Martin O’Neill is in the papers today, being ever so slightly misquoted by the headlines in that he suggests we try to “learn” from Ibrox’s European campaign. I say ever so slightly misquoted; he used words not dissimilar to that and so it’s not an outright fabrication. But maybe the right word is to say that his words were “misrepresented.”
In fact, all O’Neill was telling us is to take heart from the fact that a team we’ve beaten to the title got that far, and that it proves that with the right wind at your back that a team from Scotland can once again scale those heights.
I applaud the sentiment, even if I don’t necessarily agree with the fundamental premise on which it is built. For Celtic to go as far as that in Europe two things would need to happen; first, we’d need to be very fortunate in who we drew in European competition and secondly, we’d need to win more than just seven games on the way to getting there.
What else, exactly, should we be aiming to learn from their run? They got there, as I said last night, on the back of a one win in three games record … to get to a European final on a run like that isn’t just riding your luck, it’s shooting the moon.
If you saw their team for the final – and indeed, for some of the games prior to it – they went with a system that was so defensive they had to rely on a hit-and-hope punt up the park for their goal. What can we learn from that? Well, Ange has already said that there’s nothing we can learn from it because we’re never going to play that way.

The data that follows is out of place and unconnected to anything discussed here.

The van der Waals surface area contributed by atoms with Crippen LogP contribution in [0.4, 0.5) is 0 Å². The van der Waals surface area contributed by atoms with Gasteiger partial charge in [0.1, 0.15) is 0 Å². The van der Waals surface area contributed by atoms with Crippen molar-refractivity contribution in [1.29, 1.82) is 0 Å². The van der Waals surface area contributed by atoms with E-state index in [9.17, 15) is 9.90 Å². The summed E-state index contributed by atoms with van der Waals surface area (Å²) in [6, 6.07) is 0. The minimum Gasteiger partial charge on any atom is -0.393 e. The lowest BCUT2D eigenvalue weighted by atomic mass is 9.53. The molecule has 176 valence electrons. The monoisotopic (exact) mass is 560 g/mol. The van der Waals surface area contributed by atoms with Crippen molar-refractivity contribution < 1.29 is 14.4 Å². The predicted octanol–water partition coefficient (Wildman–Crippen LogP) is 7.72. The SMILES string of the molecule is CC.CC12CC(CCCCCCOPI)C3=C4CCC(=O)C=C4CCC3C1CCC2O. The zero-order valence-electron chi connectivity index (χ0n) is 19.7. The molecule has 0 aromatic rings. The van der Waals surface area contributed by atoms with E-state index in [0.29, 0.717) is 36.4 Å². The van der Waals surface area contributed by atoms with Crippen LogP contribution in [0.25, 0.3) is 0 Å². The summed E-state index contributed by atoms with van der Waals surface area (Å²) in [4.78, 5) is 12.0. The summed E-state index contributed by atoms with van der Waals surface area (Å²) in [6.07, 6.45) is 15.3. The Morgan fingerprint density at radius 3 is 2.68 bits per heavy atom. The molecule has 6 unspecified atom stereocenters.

We will play front-foot football next season in Europe, regardless of the opposition. That’s the truth of it. We may make some big signings to make the midfield more robust, and to make the defence more solid, but the basic strategy will be to attack teams whoever they are, whether that’s at home or away. We will score goals. We will concede them too.
And it will either work, or it won’t. But we will win games along the way, and we will earn a reputation as a team which tries to put teams under pressure rather than one that sits back and tries to soak it up. Ibrox did that reasonably well … but not well enough, as it turns out, because they didn’t win the tournament and no-one cares who finishes second.
Martin O’Neill wants us to be better … he does not want us to change the way we play, or the underlying philosophy that got us here. Not that it matters, because when the question was posed to Ange about whether we had anything to learn from Ibrox he was emphatic in saying no, and even directed the questioner to the big trophy itself.
Ultimately, that’s the only data point he cares about. We will make our own history, not some other club’s almost-but-not-quite version of it.